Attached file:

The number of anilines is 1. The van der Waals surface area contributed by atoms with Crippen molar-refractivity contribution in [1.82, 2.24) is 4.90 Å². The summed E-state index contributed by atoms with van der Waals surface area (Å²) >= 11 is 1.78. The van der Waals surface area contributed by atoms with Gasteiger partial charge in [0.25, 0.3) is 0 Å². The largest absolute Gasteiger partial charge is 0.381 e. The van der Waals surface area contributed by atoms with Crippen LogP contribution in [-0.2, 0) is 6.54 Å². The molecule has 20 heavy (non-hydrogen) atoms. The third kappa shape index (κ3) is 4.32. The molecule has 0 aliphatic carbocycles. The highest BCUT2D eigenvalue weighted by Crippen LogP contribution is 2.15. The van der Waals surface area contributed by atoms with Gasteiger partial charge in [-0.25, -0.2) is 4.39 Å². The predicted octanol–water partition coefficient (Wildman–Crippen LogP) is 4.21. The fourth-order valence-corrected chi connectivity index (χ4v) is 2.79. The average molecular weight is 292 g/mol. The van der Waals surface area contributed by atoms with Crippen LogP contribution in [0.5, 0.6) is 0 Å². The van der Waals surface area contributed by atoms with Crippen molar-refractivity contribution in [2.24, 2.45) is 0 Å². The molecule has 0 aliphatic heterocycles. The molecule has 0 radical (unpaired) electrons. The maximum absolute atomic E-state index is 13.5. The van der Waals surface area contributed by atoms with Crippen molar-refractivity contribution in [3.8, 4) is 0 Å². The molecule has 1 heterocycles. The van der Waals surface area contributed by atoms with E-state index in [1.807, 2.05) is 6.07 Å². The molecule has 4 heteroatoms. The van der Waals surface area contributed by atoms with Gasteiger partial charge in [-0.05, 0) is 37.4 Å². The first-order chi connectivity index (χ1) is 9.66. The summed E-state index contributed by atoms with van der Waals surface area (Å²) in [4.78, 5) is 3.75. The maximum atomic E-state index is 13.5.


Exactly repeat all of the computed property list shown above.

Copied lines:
The number of anilines is 1. The van der Waals surface area contributed by atoms with Crippen molar-refractivity contribution in [1.82, 2.24) is 4.90 Å². The summed E-state index contributed by atoms with van der Waals surface area (Å²) >= 11 is 1.78. The van der Waals surface area contributed by atoms with Gasteiger partial charge in [0.25, 0.3) is 0 Å². The largest absolute Gasteiger partial charge is 0.381 e. The van der Waals surface area contributed by atoms with Crippen LogP contribution in [-0.2, 0) is 6.54 Å². The molecule has 20 heavy (non-hydrogen) atoms. The third kappa shape index (κ3) is 4.32. The molecule has 0 aliphatic carbocycles. The highest BCUT2D eigenvalue weighted by Crippen LogP contribution is 2.15. The van der Waals surface area contributed by atoms with Gasteiger partial charge in [-0.25, -0.2) is 4.39 Å². The predicted octanol–water partition coefficient (Wildman–Crippen LogP) is 4.21. The fourth-order valence-corrected chi connectivity index (χ4v) is 2.79. The average molecular weight is 292 g/mol. The van der Waals surface area contributed by atoms with Crippen LogP contribution in [0.5, 0.6) is 0 Å². The van der Waals surface area contributed by atoms with Crippen molar-refractivity contribution in [2.24, 2.45) is 0 Å². The molecule has 0 aliphatic heterocycles. The molecule has 0 radical (unpaired) electrons. The maximum absolute atomic E-state index is 13.5. The van der Waals surface area contributed by atoms with Crippen molar-refractivity contribution in [3.8, 4) is 0 Å². The molecule has 1 heterocycles. The van der Waals surface area contributed by atoms with E-state index in [1.807, 2.05) is 6.07 Å². The molecule has 4 heteroatoms. The van der Waals surface area contributed by atoms with Gasteiger partial charge in [-0.05, 0) is 37.4 Å². The first-order chi connectivity index (χ1) is 9.66. The summed E-state index contributed by atoms with van der Waals surface area (Å²) in [4.78, 5) is 3.75. The maximum atomic E-state index is 13.5.